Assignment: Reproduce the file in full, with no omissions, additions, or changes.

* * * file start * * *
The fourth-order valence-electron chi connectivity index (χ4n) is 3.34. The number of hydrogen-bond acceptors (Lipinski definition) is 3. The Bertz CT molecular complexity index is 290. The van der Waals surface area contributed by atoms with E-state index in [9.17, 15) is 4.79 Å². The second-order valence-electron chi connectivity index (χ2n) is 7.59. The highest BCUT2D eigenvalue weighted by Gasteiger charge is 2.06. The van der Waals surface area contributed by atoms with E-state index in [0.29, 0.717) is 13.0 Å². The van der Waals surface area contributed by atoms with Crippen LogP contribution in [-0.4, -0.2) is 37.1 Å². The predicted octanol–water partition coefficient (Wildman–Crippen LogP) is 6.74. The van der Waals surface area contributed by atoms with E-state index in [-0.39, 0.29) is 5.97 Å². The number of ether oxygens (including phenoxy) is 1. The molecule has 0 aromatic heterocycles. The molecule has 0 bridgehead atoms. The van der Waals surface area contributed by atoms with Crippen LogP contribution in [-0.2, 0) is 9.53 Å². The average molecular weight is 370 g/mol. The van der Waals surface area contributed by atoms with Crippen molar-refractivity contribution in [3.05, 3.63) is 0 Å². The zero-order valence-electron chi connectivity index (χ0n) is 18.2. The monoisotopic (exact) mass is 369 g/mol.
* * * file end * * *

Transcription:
The fourth-order valence-electron chi connectivity index (χ4n) is 3.34. The number of hydrogen-bond acceptors (Lipinski definition) is 3. The Bertz CT molecular complexity index is 290. The van der Waals surface area contributed by atoms with E-state index in [9.17, 15) is 4.79 Å². The second-order valence-electron chi connectivity index (χ2n) is 7.59. The highest BCUT2D eigenvalue weighted by Gasteiger charge is 2.06. The van der Waals surface area contributed by atoms with E-state index in [0.29, 0.717) is 13.0 Å². The van der Waals surface area contributed by atoms with Crippen LogP contribution in [-0.4, -0.2) is 37.1 Å². The predicted octanol–water partition coefficient (Wildman–Crippen LogP) is 6.74. The van der Waals surface area contributed by atoms with E-state index in [-0.39, 0.29) is 5.97 Å². The number of ether oxygens (including phenoxy) is 1. The molecule has 0 aromatic heterocycles. The molecule has 0 bridgehead atoms. The van der Waals surface area contributed by atoms with Crippen LogP contribution in [-0.2, 0) is 9.53 Å². The average molecular weight is 370 g/mol. The van der Waals surface area contributed by atoms with Crippen molar-refractivity contribution in [3.05, 3.63) is 0 Å². The zero-order valence-electron chi connectivity index (χ0n) is 18.2. The monoisotopic (exact) mass is 369 g/mol.